The restoration of bison on North American grasslands include a wide diversity of variables. Cultural, ecological, and social components have to be considered to ensure the success of bison programs. Given this complexity, the role of partnerships has become central in order to secure the expertise required to develop, implement and maintain bison conservation. The Denver Zoo research and conservation department has develop a program were tribal herds, state universities, local and federal governments, and NGOs work together to gather the social, cultural and ecological understanding of bison conservation on rural and urban settings. Currently, the Denver Zoo manages the Rio Mora National Wildlife Refuge in Northeastern New Mexico and engage with local governments in Colorado to better understand bison perception among urban citizens Denver and Fort Collins areas. All these, with the goal of creating the momentum and knowledge needed to incorporate bison as a restoration tool in private lands, contribute to the cultural restoration of bison, and improve the perception and role of bison in urban areas.
3:40PM The Missing Link in the Ecological Restoration of Bison, State Management
  Bill Bates
At one time, bison were the keystone ungulate grazing across much of North America. Once numbering over 30 million, a 1905 survey found just 1089 had survived. In 2013, the U.S. Department of Interior (DOI) launched a nationwide effort to restore the ecological role of bison. This included allowing herds to range freely across natural habitats, utilize natural reproductive processes, and not subject to selective culling practices. The DOI called for a collaborative effort to include federal and state agencies, conservation groups, and landowners. In 2016, DOI managed 19 herds across 12 states, yet only six of those herds met these criteria. Those six herds numbered about 7000 animals and lived on approximately 4.4 million acres. Fenced DOI herds consisted of 3200 animals on 208 thousand acres. A closer analysis reveals active state management in each of those six herds. Most are managed as free-ranging herds through hunting when not on National Park Service lands. Evidence suggests that state involvement is key to resolving issues with other interests.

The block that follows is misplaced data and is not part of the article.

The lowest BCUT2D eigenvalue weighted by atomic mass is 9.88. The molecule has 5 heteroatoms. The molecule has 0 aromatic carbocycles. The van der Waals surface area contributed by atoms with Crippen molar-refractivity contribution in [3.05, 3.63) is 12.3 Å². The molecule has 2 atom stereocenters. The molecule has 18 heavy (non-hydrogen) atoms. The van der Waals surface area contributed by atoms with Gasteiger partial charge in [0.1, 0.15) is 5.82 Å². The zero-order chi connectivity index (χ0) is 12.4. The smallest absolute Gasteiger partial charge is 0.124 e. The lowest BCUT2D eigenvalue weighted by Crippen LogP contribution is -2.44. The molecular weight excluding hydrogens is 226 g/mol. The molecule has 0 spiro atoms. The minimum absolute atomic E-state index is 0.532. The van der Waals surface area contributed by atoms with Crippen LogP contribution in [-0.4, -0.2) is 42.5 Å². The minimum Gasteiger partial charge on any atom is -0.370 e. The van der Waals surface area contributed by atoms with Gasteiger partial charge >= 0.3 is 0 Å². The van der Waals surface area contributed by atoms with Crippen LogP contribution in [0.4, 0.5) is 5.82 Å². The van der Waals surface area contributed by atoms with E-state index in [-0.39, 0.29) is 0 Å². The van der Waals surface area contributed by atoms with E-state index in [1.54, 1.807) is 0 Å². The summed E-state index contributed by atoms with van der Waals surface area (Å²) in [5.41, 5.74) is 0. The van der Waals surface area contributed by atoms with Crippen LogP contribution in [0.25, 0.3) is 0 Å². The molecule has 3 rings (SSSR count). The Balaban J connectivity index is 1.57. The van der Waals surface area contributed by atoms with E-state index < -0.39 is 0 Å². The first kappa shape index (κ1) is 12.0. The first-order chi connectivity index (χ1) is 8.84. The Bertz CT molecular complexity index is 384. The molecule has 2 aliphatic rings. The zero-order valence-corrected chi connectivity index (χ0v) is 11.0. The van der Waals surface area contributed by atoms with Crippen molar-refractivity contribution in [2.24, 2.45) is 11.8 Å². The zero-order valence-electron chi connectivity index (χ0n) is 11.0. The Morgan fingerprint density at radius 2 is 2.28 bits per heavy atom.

4:00PM Tribal Role in the Ecological Restoration of Plains Bison
  Ervin Carlson
The Inter Tribal Buffalo Council (ITBC) is a national organization comprised of 56 Tribes across 19 states. For over 20 years, ITBC has worked to restore bison to Indian lands to re-establish the sacred relationship between the bison and Indigenous people. ITBC serves as the Indian voice on bison protection, management, and conservation issues, and is committed to reestablishing buffalo herds on Indian lands in a manner that promotes cultural enhancement, spiritual revitalization, ecological restoration, and economic development. The presentation will provide an overview of significant historical bison reintroductions, highlight contemporary success in restoring bison to sovereign reservation lands, and examine future opportunities for achieving the ecological restoration of bison on and around tribal lands.
4:20PM Federal Role in the Ecological Restoration of Plains Bison
  Glenn Plumb